The U.S. Dollar spent the second day in a row running up, but gold wasn't pushed down in consequence this time. Instead, helped along by a recovery in silver, gold shook off its recent string of declines and managed to clamber up enought to rack up more than twenty dollars' worth of gain today. Although the metal never really became oversold, it did get overwrought enough to spring back and mitigate what would otherwise be a huge weekly loss. The loss for the week was still unusually large: $70.30, or 4.49%. Had gold stayed stuck at its nadir, the weekly loss would have been almost $100.
The metal started regular trading off floundering around $1,480. At 8:30 AM ET, the U.S. nonfarm payrolls report was released. The number of jobs added were more than expected: 244,000 instead of 175,000. The unemployment rate is now 9.0%. Gold initially rallied on the news, but it sunk back and stayed around $1,480. Then at 8:45, helped by a rally in silver from $33.25 to $36, it climbed up to $1,495. Thwarted at that level, gold sunk back and tried again but was frustrated again. Thus double-topping, it sunk back to a little above $1,485 before mounting a climb that got it peaking close to $1,500.
Alas, the day's high was only $1,499.50; the metal never touched $1,500. It spent the rest of the day fluctuating in a range between the low 1480s and high 1490s, moving in waves but directionlessly overall. Thanks to its gains in overnight trading and the centre of its range being well above yesterday's close, as well as it closing at the high end of its range today, the metal managed to notch up a gain that would be considered strong had it not come as the end of the week's plummet. As of the close, the spot price was $1,495.40 for a gain of $22.30 on the day. Reflecting the snapback, the Kitco Gold Index attributed +$38.50 to predominant buying. It also attributed -$16.50 to a strengthening greenback.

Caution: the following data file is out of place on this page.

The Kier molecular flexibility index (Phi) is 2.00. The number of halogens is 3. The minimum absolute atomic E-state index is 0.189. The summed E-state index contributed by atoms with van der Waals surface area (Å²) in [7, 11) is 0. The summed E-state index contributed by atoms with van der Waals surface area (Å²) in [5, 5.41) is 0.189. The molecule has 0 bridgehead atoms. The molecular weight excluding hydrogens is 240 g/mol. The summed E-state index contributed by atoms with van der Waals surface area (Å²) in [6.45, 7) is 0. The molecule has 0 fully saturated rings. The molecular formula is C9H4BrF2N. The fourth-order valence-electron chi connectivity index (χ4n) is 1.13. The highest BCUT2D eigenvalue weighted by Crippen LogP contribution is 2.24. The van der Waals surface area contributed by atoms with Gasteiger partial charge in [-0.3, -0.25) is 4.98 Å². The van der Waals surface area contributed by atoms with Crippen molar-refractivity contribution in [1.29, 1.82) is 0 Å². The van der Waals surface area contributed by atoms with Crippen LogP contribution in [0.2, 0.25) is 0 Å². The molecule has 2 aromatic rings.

Gold's six-month chart, from Stockcharts.com, shows its snapback erasing about half of yesterday's decline:
The chart also shows gold's Relative Strength Index or RSI (found at the top of its chart) snapping back to above 50. Again, the rule for a bullish trend held: when the RSI gets to 50, or sink below that neutral level, gold's due for a bounce. Yesterday, it sunk to about 46; today, the metal rose a fair bit. Heavy Indian demand for Akshaya Tritiya helped push gold up in the overnight session, and bargain hunting helped both it and silver today. [I should add that silver broke that RSI rule: yesterday, it was close to being outright oversold. Last week, it was much more overbought than gold.]
The question now arises: how far will gold recover? If this May is like May of last year, the metal will come close to reaching its high before giving up and falling back. In current prices, this would mean gold climbing back up to above $1,550 before undergoing a more extended slide. More generally, the normal rule for plummets of this sort is for the asset to put on 1/3 to 2/3 of the loss before resuming the downtrend. In gold's case, that means reaching somewhere between $1,505 and $1,540. Should the metal reach as high as the latter number, it would be prudent for asset allocators to rebalance if their gold allocation is above their target percentage.